Various horse populations in the Americas have an origin in Spain; they are remnants of the first livestock introduced to the continent early in the colonial period (16th and 17th centuries). We evaluated genetic variability within the Venezuelan Criollo horse and its relationship with other horse breeds. We observed high levels of genetic diversity within the Criollo breed. Significant population differentiation was observed between all South American breeds.
The spotted babylon, Babylonia areolata, is one of the most extensively cultured marine mollusks in southeast Asia. Eight polymorphic microsatellite markers were developed for this species, from a microsatellite-enriched library. These markers, characterized in 32 individuals from a hatchery population, were polymorphic, with allele numbers ranging from 6 to 18 per locus, expected and observed heterozygosities ranging from 0.68 to 0.94 and 0.56 to 0.81, respectively.
The genetic variability for a sample of 227 animals from three populations of Pantaneiro horses was estimated using data from 10 microsatellite loci. The number of alleles and the proportion of heterozygosity indicated high variability. A total of 91 alleles were found, with a significantly high mean number of alleles. The mean polymorphic information content was 0.7 and the paternity exclusion probability was 99.3%. The inbreeding coefficient (Fis) was low for the three populations: Ipiranga (FIS = 0.147), Nova Esperança (Fis = 0.094) and Promissão (Fis = 0.108).
The aim of the present study was the development of a multiplex genotyping panel of eight microsatellite markers of Arapaima gigas, previously described. Specific primer pairs were developed, each one of them marked with either FAM-6, HEX or NED. The amplification conditions using the new primers were standardized for a single reaction. The results obtained demonstrate high heterozygosity (average of 0.69) in a Lower Amazon population.
There have been numerous studies genetically characterizing Old World Primates using microsatellites. However, few studies have been made of New World species and none on free-ranging Cebus apella, even though it is probably the most widely distributed species of monkey in the New World. The paucity of studies is due, in part, to the lack of polymorphisms described for this species.
The International Society of Animal Genetics (ISAG) has chosen nine microsatellites (international marker set) as a standard that should be included in all cattle parentage studies. They are BM1824, BM2113, INRA023, SPS115, TGLA122, TGLA126, TGLA227, ETH10, and ETH225. We decided to ascertain whether this microsatellite set could be used to determine ancestral proportions in individual animals of synthetic breeds produced by crossing zebu and taurine cattle.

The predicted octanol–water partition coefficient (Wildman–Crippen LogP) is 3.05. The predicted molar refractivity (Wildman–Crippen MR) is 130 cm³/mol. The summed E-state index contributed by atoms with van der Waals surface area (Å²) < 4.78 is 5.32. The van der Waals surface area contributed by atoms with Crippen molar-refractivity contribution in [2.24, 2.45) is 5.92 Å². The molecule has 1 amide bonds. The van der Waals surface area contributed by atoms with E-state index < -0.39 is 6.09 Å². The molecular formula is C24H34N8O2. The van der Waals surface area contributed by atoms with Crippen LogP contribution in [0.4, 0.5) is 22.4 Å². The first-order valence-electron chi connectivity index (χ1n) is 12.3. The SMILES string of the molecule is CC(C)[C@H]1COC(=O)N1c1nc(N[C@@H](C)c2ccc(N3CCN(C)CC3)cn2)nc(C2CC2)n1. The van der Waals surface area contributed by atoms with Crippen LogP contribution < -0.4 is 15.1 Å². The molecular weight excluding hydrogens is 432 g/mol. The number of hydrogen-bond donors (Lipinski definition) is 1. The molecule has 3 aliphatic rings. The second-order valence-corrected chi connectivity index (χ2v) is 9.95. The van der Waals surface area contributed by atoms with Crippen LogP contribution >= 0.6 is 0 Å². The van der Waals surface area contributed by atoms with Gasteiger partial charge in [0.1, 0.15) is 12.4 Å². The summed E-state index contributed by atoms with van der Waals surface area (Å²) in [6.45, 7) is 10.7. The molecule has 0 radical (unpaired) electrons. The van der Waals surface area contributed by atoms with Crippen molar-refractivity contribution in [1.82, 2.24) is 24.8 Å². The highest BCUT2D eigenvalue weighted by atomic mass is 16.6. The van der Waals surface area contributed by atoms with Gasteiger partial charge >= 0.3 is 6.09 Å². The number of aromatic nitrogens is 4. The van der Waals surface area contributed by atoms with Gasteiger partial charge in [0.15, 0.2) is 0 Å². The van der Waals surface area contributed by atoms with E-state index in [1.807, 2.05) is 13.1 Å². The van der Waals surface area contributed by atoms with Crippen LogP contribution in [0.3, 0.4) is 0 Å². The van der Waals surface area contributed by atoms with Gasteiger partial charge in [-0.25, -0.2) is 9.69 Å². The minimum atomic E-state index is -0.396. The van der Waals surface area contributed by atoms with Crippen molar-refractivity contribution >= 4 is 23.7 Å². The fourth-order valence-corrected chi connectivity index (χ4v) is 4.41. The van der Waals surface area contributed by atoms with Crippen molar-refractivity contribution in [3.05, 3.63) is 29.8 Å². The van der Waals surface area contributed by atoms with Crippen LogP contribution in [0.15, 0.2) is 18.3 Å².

Prader-Willi syndrome (PWS) is a multisystemic disorder caused by the loss of expression of paternally transcribed genes in the PWS critical region of chromosome 15. Various molecular mechanisms are known to lead to PWS: deletion 15q11-q13 (75% of cases), maternal uniparental disomy (matUPD15) (23%) and imprinting defects (2%). FISH and microsatellite analysis are required to establish the molecular etiology, which is essential for appropriate genetic counseling and care management.
All organisms that have been studied until now have been found to have differential distribution of simple sequence repeats (SSRs), with more SSRs in intergenic than in coding sequences. SSR distribution was investigated in Archaea genomes where complete chromosome sequences of 19 Archaea were analyzed with the program SPUTNIK to find di- to penta-nucleotide repeats. The number of repeats was determined for the complete chromosome sequences and for the coding and non-coding sequences.
Perna perna is the most important cultivated mussel of Santa Catarina, Brazil, sustaining an important economic input for many local families. Natural stocks of P. perna are depleted by the extraction of adults and seeds for consumption and culture. The aim of the present study was to use the microsatellite locus pms-2 to study the variation of the genetic composition and diversity between natural and cultured stocks in samples of 2001 and 2005 from Penha, Santa Catarina.